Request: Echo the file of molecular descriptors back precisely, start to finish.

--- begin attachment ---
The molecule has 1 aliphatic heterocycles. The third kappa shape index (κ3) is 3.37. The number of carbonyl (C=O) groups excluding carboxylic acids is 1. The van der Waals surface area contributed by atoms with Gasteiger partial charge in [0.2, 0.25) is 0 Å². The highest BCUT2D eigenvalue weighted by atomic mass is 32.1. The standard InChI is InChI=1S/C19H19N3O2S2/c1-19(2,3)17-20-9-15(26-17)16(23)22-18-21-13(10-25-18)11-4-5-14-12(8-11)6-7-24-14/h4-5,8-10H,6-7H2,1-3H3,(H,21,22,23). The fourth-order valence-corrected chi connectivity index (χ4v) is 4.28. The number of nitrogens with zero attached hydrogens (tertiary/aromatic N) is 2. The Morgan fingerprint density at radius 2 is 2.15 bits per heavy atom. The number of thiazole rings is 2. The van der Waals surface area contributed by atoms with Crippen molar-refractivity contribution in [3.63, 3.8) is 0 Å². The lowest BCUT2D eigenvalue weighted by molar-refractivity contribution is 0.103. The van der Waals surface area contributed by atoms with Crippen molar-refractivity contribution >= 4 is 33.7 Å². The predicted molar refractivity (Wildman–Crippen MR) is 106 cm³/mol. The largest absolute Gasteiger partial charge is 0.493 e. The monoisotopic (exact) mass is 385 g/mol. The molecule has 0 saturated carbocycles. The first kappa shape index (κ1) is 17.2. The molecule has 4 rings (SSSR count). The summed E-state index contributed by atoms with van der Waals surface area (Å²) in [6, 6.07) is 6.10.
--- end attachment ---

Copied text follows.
The molecule has 1 aliphatic heterocycles. The third kappa shape index (κ3) is 3.37. The number of carbonyl (C=O) groups excluding carboxylic acids is 1. The van der Waals surface area contributed by atoms with Gasteiger partial charge in [0.2, 0.25) is 0 Å². The highest BCUT2D eigenvalue weighted by atomic mass is 32.1. The standard InChI is InChI=1S/C19H19N3O2S2/c1-19(2,3)17-20-9-15(26-17)16(23)22-18-21-13(10-25-18)11-4-5-14-12(8-11)6-7-24-14/h4-5,8-10H,6-7H2,1-3H3,(H,21,22,23). The fourth-order valence-corrected chi connectivity index (χ4v) is 4.28. The number of nitrogens with zero attached hydrogens (tertiary/aromatic N) is 2. The Morgan fingerprint density at radius 2 is 2.15 bits per heavy atom. The number of thiazole rings is 2. The van der Waals surface area contributed by atoms with Crippen molar-refractivity contribution in [3.63, 3.8) is 0 Å². The lowest BCUT2D eigenvalue weighted by molar-refractivity contribution is 0.103. The van der Waals surface area contributed by atoms with Crippen molar-refractivity contribution >= 4 is 33.7 Å². The predicted molar refractivity (Wildman–Crippen MR) is 106 cm³/mol. The largest absolute Gasteiger partial charge is 0.493 e. The monoisotopic (exact) mass is 385 g/mol. The molecule has 0 saturated carbocycles. The first kappa shape index (κ1) is 17.2. The molecule has 4 rings (SSSR count). The summed E-state index contributed by atoms with van der Waals surface area (Å²) in [6, 6.07) is 6.10.